Nasal Cauterization

Cauterization is a medical term that basically means to burn or destroy tissue. In first aid treatments, cauterization may be used to stop a wound from bleeding profusely. Often, cauterization is used to close up amputated wounds, stop bleeding from occurring and to fight infections. If you have frequent nosebleeds, your doctor may recommend that an artery or vein in your nose be cauterized. When this happens, heat is applied to the location of the bleeding. The sudden heat seals off the blood vessels so that the flow of blood is stopped. Since nasal cauterization takes only a few minutes to perform, this procedure is often done at the doctor’s office or in an outpatient setting.


Why Is Nasal Cauterization Carried Out?

Your nose is designed to have a continuous supply of blood so that you can warm up any air that you inhale and keep it humid as it travels to your lungs. Due to this supply of rich blood, the nose is a common site of bleeding. Nosebleeds, or epistaxis, is common among children and adolescents. In addition to age and genetics, a nosebleed may be caused by having exceptionally dry membranes within the nose, trauma or an infection. If the nose is picked or blown excessively, a nosebleed may occur. Likewise, vigorous exercise, sneezing and coughing can cause a nosebleed. Normally, this type of bleeding occurs from just one vein that has become engorged within the wall of the septum. If the nosebleed is just a one time occurrence, the individual will generally be left to heal on their own. If someone has frequent nosebleeds, their doctor may recommend a nasal cauterization.

How Is a Nasal Cauterization Done?

In general, the doctor will heat up a platinum needle using electricity. Once the needle is thoroughly heated, it is placed in the nostril to seal the tissue. Sometimes, doctors will use silver nitrate or other caustic agents to seal off the bleeding tissue. In general, this procedure is extremely easy and quick to perform.

Nasal cauterization starts with an inspection of the nostril. The doctor must first figure out where the bleeding is coming from to determine where they will cauterize. Afterward, the doctor may take a blood test to figure out if the patient has anemia and if any anti-clotting agents are present. Once this is done, the doctor will use a local anesthetic to number your nose. They will then use the heated needle to cauterize the blood vessels and force them to fuse together. When this is done properly, the rupture will heal and the bleeding will be stopped.

Caring for Yourself After a Nasal Cauterization Is Performed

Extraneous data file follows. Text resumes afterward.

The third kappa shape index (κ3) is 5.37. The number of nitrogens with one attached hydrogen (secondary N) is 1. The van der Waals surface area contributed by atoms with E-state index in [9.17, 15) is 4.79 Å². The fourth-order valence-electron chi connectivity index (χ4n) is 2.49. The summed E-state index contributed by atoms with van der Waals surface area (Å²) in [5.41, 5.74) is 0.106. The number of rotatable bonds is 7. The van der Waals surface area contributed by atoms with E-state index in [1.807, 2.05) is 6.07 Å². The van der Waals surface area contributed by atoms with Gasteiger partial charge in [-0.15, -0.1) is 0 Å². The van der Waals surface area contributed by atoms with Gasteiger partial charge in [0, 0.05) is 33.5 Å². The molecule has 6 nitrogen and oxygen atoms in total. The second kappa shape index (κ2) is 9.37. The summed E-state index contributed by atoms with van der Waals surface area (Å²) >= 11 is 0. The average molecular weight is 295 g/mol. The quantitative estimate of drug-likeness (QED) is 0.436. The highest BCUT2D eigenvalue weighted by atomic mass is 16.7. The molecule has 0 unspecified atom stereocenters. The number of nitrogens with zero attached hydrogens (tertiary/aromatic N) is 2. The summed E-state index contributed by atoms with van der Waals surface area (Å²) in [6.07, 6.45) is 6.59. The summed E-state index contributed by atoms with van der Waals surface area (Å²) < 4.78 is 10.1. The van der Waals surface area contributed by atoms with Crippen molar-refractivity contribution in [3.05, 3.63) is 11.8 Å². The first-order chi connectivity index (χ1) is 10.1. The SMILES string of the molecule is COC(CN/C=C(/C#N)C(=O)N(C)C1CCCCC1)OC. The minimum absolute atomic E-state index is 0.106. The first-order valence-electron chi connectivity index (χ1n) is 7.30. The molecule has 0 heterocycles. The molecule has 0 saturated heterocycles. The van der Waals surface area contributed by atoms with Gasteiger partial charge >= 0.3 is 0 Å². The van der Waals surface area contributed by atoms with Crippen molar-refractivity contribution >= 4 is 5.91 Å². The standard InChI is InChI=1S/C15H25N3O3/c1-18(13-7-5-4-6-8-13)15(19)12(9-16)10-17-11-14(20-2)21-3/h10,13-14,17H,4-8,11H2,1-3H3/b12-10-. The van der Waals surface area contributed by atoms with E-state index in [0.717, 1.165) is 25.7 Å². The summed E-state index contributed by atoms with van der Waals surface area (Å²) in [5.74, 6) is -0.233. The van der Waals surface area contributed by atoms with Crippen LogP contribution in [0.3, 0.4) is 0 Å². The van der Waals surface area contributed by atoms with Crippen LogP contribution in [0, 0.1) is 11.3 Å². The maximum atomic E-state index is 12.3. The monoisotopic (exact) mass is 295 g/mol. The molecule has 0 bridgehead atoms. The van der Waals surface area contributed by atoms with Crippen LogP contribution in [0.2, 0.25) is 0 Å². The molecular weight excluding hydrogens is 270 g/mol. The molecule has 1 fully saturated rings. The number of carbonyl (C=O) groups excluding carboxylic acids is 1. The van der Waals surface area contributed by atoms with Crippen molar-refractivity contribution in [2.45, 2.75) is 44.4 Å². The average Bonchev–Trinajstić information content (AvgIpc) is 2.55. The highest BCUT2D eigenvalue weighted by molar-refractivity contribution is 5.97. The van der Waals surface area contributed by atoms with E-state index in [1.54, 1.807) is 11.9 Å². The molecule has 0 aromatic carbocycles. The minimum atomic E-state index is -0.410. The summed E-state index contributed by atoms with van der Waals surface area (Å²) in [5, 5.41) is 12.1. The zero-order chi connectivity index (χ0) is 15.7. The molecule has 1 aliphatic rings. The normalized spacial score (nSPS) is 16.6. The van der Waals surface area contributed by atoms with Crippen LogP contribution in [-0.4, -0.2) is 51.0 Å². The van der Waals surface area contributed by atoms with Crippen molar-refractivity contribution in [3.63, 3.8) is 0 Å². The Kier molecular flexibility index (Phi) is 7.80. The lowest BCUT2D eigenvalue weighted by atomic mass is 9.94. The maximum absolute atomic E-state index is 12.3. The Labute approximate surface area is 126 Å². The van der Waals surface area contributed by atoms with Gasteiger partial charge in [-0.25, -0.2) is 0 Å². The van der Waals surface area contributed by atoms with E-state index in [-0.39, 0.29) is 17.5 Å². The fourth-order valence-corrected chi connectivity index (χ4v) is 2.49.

Following your nasal cauterization, you should not need any more treatment or medical care. You should be extremely careful for the next seven to ten days to make sure that you do not do anything that could cause the bleeding to start again. Your nostril will take about a week to heal, so you need to make sure that you do not cause any trauma to your nose through coughing, exercise or other activities. If your nostril begins to bleed again, you should go back to your doctor to get additional help.

Following this procedure, you should do the following things to make sure that the nasal cauterization has time to heal:

  • Avoid blowing your nose whenever possible and keep your mouth open if you do have to sneeze.
  • Do not use any alcohol or tobacco product for at least a week after a nasal cauterization.
  • Do not perform any heavy lifting or heavy exercise for at least a week.
  • Use nose drops to ensure that your nose is lubricated and does not dry out.

Following a nasal cauterization, you may feel burning or slight pain for a few days. You can handle the pain through taking Tylenol or by spraying the inside of your nose with a saline solution.

Once you have had a nasal cauterization, you need to make sure that you allow your nose time to heal. You do not want to have several nasal cauterization procedures because they can become less effective over time. When you do have a basic nosebleed, you can use a cold compress on the bridge of your nose as you squeeze the ridge to get the bleeding to stop. Ideally, your doctor will only want to perform a cauterization on one nostril at a time, and they will not want to perform the procedure too frequently. Due to this, you need to make sure to take care of your nose so that future nasal cauterization procedures are not necessary.


  1. I got my left nostril cauterized with silver nitrate 3 days ago. I blew my nose this morning. Everything was fun, but then later on in the morning, the cauterized scab fell off. Does this mean it healed or should I call my doctor? I’ve gotten this nostril cauterized twice in the past already.

    • Scabs, by their very nature, fall off when they are no longer needed. If bleeding had resumed, then it likely has already scabbed over. Continue to monitor your nose at this time. Have a great day, Michelle!

  2. I just had mine done & it is running & dripping with some blood tinged in. Not dark red blood as it did when I had the bleeds beforehand. Should I be concerned?

    • Continue to monitor it. It should heal over time. If it continues to bleed for another day, then you may want to take action. Best of luck, Tamz!

  3. My daughter has to have one done and is very young… will it be more painful and will there be a longer recover time?

    • Age does not always matter when it comes to pain. Some people seem to experience pain more than others. Recovery time is generally faster for younger people. Have a great day, Phyllis!

    • Everyone’s body works at different speeds. Continue to be patient as you move forward. It will work itself out in time. Best of luck, Robert!


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